MEET THE TETHERED: A family of four, each identical to the Wilsons, show up to wreak havoc in "Us." IMDB


When Jordan Peele released the trailer for “Us on Christmas Day, Twitter exploded. Threads with theories about the plot spiraled into frame-by-frame analysis of what could be gleaned from the two minutes and 39 seconds of footage, and the trailer’s soundtrack — a deliciously dark remix of Luniz’s bay area banger “I Got 5 On It” — commanded its own hype. Eager audiences in dark theaters sat down to watch “Us” this weekend, and what followed was a rare moment in the moviegoer experience: the opportunity to witness a film forge itself a singular spot in the horror genre and in our cultural canon.

“Us” opens with the Wilson family traveling to their beach house in Santa Cruz for the weekend. Wife and mother Adelaide — in a harrowing and brilliant performance by Oscar-winner Lupita Nyong’o — is forced to confront a childhood trauma on the Boardwalk. Soon, Adelaide and her husband Gabe, played with glorious Homer Simpson-esque uselessness by “Black Panther” star Winston Duke, must protect their children Zora and Jason from, well, themselves. Peele’s determination to create a new monster mythology manifests in the terrifying Tethered. Call them dark doppelgangers, call them evil twins, call them twisted inversions, the Tethered look exactly like the Wilsons, and they’re out to kill their Untethered counterparts.

“Us” follows the Wilson family in their fight to outlast the Tethered versions of themselves, and the movie takes audiences down the rabbit hole — watch the trailer for a quick look at the rabbit motifs throughout the movie — to discover who, and why, the Tethered are. Peele has once again proven himself to be a filmmaker with an unparalleled handle on timing, suspense and story. With nods to horror classics such as “Jaws,” “Nightmare on Elm Street” and “The Shining,” Peele has made a movie that feels lush with familiarity, but it scratches an itch we didn’t know we had. It’s hilarious, but its implications are horrifying. It’s replete with 80s horror vibes, and the neon lights, stark pastels and rich hues of the Santa Cruz Boardwalk develop an inescapable sense of place in the film.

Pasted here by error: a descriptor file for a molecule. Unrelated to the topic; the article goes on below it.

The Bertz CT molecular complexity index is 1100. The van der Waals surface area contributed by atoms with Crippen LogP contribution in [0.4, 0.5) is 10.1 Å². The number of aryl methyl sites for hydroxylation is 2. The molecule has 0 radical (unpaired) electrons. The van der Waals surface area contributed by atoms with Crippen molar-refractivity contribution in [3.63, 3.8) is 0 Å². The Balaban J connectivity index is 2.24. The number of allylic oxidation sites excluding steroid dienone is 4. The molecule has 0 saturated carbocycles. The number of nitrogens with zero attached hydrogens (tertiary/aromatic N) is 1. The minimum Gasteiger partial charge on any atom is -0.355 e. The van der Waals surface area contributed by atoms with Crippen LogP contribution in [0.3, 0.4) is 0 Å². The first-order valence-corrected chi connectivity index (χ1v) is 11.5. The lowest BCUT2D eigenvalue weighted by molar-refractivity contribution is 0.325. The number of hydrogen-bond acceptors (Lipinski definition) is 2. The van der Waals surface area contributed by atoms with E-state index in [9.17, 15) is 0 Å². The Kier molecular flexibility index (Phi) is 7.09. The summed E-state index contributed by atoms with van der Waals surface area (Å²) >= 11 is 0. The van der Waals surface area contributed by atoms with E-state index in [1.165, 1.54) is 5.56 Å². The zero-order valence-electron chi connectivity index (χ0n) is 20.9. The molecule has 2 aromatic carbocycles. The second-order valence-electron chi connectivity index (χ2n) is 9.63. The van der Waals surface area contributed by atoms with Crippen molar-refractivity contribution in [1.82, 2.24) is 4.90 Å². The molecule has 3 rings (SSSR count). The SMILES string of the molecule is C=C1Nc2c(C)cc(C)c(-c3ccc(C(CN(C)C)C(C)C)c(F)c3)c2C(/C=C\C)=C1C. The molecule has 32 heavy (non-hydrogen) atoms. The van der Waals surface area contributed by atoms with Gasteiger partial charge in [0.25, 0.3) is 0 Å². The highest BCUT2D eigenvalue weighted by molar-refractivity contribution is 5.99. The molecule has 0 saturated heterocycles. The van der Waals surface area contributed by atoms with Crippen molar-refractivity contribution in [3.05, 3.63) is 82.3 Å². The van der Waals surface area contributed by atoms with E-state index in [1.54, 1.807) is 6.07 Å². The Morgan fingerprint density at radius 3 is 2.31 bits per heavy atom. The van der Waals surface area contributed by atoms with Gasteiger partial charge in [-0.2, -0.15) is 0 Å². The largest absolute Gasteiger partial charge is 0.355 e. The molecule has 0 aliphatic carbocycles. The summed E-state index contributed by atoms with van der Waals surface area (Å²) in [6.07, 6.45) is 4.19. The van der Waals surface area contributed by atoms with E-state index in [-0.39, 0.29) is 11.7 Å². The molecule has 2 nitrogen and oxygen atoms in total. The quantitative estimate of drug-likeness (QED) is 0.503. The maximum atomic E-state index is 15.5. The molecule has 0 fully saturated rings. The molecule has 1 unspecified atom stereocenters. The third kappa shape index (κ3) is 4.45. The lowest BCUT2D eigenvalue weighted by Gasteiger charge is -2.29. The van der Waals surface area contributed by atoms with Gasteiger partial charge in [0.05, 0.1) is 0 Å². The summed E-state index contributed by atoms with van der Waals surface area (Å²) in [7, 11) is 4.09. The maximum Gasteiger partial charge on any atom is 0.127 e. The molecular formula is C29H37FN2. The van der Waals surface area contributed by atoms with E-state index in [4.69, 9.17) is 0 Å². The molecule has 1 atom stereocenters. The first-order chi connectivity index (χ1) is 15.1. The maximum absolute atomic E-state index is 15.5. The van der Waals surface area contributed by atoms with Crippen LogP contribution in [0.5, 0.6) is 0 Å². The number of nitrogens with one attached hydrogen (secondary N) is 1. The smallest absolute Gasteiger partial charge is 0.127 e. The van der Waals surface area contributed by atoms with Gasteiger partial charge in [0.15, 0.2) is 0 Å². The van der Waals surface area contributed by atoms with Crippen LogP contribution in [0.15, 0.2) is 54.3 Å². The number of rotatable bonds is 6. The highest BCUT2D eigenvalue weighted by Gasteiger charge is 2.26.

But it’s the performances in “Us” that bring the movie home with you. Keep in mind that the actors were asked to play both Tethered and Untethered versions of themselves, making duality a crucial part of the filming itself. Nyong’o’s portrayal of Adelaide, and as Red, her Tethered counterpart, places her in the upper echelon of horror’s “final girls” —  Sigourney Weaver’s Ripley of “Alien” would be proud — but even within that elite group of women who survive, Adelaide is singular.

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Zora and Jason, the Wilson children, are played by Shahadi Wright Joseph and Evan Alex, and their performances are incredible examples of what great child actors can bring to a movie. Joseph and Alex are sharp and incredibly funny, but most importantly, they help ground the film. Their reactions feel like our reactions, and they provide audiences with crucial entry points to the action. And while they occupy much less screen time, Elisabeth Moss and Tim Heidecker’s performances as Wilson family friends Kitty and Josh Tyler feel indulgent in their awfulness. No spoilers here, but the brilliance of the “Us” soundtrack includes the use of N.W.A.’s “F*ck Tha Police” as a particularly bloody punchline.


In quick oscillations between expertly timed jump scares and welcome moments of comedic relief, “Us” delivers an incredibly satiating experience outside the traditional confines of horror, one that makes audiences examine themselves as sources of their own terror. In “Us,” Peele completes the second half of a horror equation that many modern examples of the genre seem to lack: he asks something of the audience in return for the experience he’s provided. He asks you to turn your gaze inward, as the Tethered serve as reminders of the evil we’re conscious of — and capable of — just below our surfaces. When you walk to your car after the show, you’ll wish you parked closer.

What sets “Us” apart within the horror genre is the development of a new fear, based on an ancient one. “Us” actualizes and gives name to a feeling — deja vu, doppelganger, coincidence — and tells us that not only were we correct to feel that way, we also didn’t know the half of it.